Kenya + 1 more

Kenya elections aftermath updated 14 Jan 2008

January 14, 2008

The post-election unrest in Kenya is slowly settling, violence remains sporadic, and the threat of new uprisings still lingers. In addition to damaged homes, businesses and public buildings, looting is taking place and there are basic commodity shortages as well as price hikes.

CCF is meeting the most pressing needs of children and their families in Nairobi, the country's capital city.  CCF is providing critical supplies to meet basic needs and creating programs to address the needs of women and children affected by violence.  CCF is poised to open five Child Centered Spaces in Nairobi which will provide a safe and structured environment for children.

These Child Centered Spaces give children a safe place where they can play with others and begin to heal.  The centers also provide a place for parents and caregivers to discuss how to best meet the basic needs of their families. CCF boasts a strong history of successfully providing centers which focus on the psychosocial needs of children during emergencies.

"We all know children need to feel safe," said CCF President and CEO Anne Lynam Goddard. "Children also need normalcy restored as much as possible including the ability to play and just be a kid. It is our priority in Kenya to meet these needs of children as they try to cope with the unstable situation surrounding them."

In times of unrest, women and children are especially vulnerable to rape and other forms of violence. CCF remains committed to changing this cycle of violence and is responding in Kenya by creating programs to address the psychosocial impacts to affected children.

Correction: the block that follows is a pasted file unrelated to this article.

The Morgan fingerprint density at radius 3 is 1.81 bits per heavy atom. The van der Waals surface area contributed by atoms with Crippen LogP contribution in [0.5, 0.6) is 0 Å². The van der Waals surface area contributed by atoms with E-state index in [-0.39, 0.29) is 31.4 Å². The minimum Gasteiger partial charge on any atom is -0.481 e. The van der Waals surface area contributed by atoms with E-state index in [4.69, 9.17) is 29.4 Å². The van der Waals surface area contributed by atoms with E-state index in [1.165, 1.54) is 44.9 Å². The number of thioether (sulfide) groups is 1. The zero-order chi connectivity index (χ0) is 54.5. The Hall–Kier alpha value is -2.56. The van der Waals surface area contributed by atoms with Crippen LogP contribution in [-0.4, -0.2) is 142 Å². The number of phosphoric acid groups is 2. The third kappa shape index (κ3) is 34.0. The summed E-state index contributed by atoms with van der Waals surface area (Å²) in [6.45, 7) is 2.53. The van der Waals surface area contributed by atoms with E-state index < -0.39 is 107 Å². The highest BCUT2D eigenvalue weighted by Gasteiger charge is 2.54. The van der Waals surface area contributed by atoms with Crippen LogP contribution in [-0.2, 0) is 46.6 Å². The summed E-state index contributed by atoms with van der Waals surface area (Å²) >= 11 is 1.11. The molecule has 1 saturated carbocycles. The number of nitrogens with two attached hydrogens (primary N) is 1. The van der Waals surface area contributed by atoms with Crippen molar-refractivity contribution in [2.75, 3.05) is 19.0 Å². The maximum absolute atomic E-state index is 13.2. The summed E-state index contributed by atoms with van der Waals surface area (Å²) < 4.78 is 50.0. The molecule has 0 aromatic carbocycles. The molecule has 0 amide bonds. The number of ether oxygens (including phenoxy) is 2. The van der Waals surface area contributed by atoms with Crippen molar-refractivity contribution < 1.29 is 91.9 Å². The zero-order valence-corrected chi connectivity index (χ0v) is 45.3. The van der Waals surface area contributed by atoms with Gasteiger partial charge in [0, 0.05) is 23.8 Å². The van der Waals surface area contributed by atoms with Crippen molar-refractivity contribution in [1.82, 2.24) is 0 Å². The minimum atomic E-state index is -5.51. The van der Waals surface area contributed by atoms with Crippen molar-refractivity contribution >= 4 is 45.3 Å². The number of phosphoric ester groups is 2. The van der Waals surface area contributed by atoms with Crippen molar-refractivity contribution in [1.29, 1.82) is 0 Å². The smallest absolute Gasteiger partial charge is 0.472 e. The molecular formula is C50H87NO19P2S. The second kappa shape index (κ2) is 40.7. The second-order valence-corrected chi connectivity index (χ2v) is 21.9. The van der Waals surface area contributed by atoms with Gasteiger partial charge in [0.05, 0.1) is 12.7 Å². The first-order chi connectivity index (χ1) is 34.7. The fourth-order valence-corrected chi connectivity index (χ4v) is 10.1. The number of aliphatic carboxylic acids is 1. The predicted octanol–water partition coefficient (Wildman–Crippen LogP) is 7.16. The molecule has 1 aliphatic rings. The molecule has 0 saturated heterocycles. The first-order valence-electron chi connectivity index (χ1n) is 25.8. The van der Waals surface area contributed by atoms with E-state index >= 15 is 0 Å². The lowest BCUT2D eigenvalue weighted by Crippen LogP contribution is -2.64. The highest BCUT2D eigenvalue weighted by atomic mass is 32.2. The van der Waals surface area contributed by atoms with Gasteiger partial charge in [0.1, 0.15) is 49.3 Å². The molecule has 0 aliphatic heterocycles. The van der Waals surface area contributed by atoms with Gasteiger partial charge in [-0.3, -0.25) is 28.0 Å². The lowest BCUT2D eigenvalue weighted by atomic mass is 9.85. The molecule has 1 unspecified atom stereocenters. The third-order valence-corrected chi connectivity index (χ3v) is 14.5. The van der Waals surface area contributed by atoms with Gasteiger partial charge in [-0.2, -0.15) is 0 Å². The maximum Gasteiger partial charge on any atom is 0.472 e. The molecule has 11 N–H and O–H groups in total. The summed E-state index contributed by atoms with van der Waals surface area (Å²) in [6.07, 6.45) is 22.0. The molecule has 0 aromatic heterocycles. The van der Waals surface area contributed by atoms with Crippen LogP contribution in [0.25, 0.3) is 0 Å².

CCF is also supplying basics such as food, blankets, mosquito nets, soap and jerry cans for water to families in Nairobi.  Currently, CCF is implementing a six-month program designed not only to meet immediate needs of affected families, but also to provide sustainable services in the aftermath of the violence.

January 11, 2008

CCF remains in close contact with staff in Kenya.  Their safety and security continues to be of highest concern.  The security situation remains volatile and continues to hamper the efforts of humanitarian organizations wanting to respond.

CCF is currently focusing efforts on the Kenyan refugees fleeing to Busia district in Uganda, where CCF has worked since 1983.  "We are glad we have been able to help," said Luther Anukur, the CCF-Uganda Program Director. 

January 9, 2008

The instability and violence stemming from the Dec. 27 presidential elections in Kenya is continuing to present security issues for many Kenyans. CCF's national office in Nairobi is now open, although the security situation remains volatile. CCF staff have been hindered in traveling to the program areas.

"The security of our staff is of utmost importance," CCF President and CEO Anne Lynam Goddard said. "In order to properly support families and children, we must first ensure the safety of our staff. CCF is well-established in Kenya and is committed to the 51 programs we currently run in the country. We have worked in Kenya since 1960 and are preparing to assist the communities impacted by this crisis."